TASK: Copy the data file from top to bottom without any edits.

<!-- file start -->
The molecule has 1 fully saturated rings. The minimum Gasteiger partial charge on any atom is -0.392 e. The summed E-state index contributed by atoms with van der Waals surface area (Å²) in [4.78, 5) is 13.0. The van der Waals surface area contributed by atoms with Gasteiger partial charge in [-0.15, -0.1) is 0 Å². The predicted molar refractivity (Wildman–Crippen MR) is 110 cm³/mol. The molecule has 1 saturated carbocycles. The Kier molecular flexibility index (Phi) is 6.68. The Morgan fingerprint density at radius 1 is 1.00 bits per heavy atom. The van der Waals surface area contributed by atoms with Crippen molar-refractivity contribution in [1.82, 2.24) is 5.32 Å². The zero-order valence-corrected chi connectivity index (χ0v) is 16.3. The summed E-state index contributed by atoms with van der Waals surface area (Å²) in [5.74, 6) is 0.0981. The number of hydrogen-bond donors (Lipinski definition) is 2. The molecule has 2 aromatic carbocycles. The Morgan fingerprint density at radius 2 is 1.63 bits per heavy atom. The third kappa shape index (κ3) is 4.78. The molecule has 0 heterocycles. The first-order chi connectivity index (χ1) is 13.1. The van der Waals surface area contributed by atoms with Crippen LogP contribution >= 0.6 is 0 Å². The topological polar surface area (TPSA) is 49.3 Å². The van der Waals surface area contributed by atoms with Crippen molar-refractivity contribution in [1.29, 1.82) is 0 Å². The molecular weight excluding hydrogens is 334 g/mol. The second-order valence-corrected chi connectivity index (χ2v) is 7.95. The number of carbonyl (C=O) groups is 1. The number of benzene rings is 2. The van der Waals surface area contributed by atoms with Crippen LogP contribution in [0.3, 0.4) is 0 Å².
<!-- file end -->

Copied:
The molecule has 1 fully saturated rings. The minimum Gasteiger partial charge on any atom is -0.392 e. The summed E-state index contributed by atoms with van der Waals surface area (Å²) in [4.78, 5) is 13.0. The van der Waals surface area contributed by atoms with Gasteiger partial charge in [-0.15, -0.1) is 0 Å². The predicted molar refractivity (Wildman–Crippen MR) is 110 cm³/mol. The molecule has 1 saturated carbocycles. The Kier molecular flexibility index (Phi) is 6.68. The Morgan fingerprint density at radius 1 is 1.00 bits per heavy atom. The van der Waals surface area contributed by atoms with Crippen molar-refractivity contribution in [1.82, 2.24) is 5.32 Å². The zero-order valence-corrected chi connectivity index (χ0v) is 16.3. The summed E-state index contributed by atoms with van der Waals surface area (Å²) in [5.74, 6) is 0.0981. The number of hydrogen-bond donors (Lipinski definition) is 2. The molecule has 2 aromatic carbocycles. The Morgan fingerprint density at radius 2 is 1.63 bits per heavy atom. The third kappa shape index (κ3) is 4.78. The molecule has 0 heterocycles. The first-order chi connectivity index (χ1) is 13.1. The van der Waals surface area contributed by atoms with Crippen LogP contribution >= 0.6 is 0 Å². The topological polar surface area (TPSA) is 49.3 Å². The van der Waals surface area contributed by atoms with Crippen molar-refractivity contribution in [1.29, 1.82) is 0 Å². The molecular weight excluding hydrogens is 334 g/mol. The second-order valence-corrected chi connectivity index (χ2v) is 7.95. The number of carbonyl (C=O) groups is 1. The number of benzene rings is 2. The van der Waals surface area contributed by atoms with Crippen LogP contribution in [0.3, 0.4) is 0 Å².